FORT MYERS — Five conservation groups are suing the U.S. Fish and Wildlife Service, saying the federal agency isn’t protecting Florida panther habitat.
The lawsuit, filed Thursday in federal court, asks a judge to force the agency to designate “critical habitat” for the panther.
Earlier this month, federal officials rejected a request to designate thousands of square miles of South Florida as habitat for the Florida panther. It was the second time the agency has rejected such a request.
The big cat is Florida’s state animal.
“Critical habitat is key to the survival of the Florida panther,” said Michael Robinson, a conservation advocate for the Center for Biological Diversity, one of the groups that filed the lawsuit. “The Obama administration’s decision not to designate critical habitat would be a nail in the coffin for these great cats if allowed to stand.”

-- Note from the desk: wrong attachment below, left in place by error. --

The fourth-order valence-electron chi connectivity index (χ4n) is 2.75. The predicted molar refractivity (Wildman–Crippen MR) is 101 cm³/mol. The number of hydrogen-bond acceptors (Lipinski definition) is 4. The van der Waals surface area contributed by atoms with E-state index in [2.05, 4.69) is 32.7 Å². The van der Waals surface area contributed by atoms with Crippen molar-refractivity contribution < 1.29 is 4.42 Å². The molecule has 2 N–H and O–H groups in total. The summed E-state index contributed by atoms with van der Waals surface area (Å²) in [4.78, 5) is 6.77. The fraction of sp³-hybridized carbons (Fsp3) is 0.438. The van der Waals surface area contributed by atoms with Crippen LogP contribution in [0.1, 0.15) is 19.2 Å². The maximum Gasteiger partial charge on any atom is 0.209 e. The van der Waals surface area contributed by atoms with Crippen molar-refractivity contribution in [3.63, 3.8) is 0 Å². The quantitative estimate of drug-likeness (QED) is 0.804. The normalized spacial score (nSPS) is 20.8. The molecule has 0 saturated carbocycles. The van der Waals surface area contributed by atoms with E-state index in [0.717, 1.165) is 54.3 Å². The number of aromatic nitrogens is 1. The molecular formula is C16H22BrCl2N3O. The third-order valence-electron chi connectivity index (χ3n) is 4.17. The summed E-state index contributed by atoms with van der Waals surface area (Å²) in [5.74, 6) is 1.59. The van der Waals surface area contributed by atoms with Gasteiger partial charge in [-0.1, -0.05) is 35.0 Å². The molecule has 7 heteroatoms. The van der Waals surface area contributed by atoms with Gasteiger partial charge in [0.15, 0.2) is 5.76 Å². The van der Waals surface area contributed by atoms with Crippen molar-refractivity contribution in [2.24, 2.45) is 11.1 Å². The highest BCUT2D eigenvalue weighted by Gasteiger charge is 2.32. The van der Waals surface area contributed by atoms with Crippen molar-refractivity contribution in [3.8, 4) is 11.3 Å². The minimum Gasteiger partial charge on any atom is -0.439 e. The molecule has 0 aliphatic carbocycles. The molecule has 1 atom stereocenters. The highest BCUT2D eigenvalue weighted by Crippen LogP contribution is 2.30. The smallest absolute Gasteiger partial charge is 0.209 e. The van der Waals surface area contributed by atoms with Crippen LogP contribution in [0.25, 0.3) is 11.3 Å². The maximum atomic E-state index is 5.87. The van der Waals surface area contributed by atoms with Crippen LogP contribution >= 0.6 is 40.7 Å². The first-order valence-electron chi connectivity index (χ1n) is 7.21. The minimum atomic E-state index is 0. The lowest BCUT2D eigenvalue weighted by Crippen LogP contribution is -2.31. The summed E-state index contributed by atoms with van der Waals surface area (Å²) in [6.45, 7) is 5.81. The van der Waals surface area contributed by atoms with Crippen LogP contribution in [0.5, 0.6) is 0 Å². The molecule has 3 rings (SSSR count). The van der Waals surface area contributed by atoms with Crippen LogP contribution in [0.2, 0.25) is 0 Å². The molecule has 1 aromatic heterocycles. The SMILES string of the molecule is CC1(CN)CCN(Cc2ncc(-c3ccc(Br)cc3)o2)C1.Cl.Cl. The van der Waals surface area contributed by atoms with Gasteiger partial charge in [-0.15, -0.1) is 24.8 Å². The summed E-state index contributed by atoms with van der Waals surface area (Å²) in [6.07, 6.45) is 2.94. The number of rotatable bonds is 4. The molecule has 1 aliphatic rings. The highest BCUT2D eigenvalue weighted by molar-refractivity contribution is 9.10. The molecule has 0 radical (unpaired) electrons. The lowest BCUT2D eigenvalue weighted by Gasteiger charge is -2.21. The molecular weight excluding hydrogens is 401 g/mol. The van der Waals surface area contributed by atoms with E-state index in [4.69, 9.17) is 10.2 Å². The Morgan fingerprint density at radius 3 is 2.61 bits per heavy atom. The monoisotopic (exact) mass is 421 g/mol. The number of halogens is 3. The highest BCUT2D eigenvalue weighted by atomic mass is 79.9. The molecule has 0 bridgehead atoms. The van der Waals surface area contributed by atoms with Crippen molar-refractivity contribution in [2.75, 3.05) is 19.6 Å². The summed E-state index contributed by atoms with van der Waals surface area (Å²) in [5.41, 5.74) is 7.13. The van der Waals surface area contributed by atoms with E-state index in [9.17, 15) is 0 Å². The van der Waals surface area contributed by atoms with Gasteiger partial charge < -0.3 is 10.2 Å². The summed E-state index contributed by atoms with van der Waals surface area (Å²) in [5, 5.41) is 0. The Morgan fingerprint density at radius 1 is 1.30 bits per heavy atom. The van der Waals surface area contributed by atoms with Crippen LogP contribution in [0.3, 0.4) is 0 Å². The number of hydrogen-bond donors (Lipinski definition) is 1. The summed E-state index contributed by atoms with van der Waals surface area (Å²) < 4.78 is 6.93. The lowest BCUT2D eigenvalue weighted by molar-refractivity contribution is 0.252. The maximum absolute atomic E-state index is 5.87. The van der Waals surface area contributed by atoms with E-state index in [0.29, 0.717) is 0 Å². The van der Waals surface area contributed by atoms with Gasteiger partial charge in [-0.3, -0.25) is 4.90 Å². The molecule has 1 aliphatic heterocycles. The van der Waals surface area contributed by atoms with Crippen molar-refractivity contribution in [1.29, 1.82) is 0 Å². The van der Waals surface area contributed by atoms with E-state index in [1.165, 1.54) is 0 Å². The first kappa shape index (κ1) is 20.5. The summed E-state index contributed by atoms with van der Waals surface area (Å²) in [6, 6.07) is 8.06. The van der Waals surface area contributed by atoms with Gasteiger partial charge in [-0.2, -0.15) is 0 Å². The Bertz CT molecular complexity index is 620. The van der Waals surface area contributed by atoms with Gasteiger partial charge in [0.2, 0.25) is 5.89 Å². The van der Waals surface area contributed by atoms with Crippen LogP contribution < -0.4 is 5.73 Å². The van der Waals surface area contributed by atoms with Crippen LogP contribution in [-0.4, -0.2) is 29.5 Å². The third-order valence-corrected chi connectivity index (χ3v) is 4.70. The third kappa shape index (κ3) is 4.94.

The Sierra Club, the Conservancy of Southwest Florida, Public Employees for Environmental Responsibility and the Council for Civic Associations are also plaintiffs in the case.
Ken Warren, a spokesman for the South Florida office of the U.S. Fish and Wildlife Service, said the agency doesn’t comment on pending litigation.
Although the panther has been on the endangered species list for 40 years, the government has never officially designated its critical habitat.
The agency hasn’t objected to any development affecting panthers since 1993.
Panthers prowl the forests and swamps in an area that begins at southern Florida’s Caloosahatchee River and stretches down through Everglades National Park.
Experts say less than 100 of the big cats remain.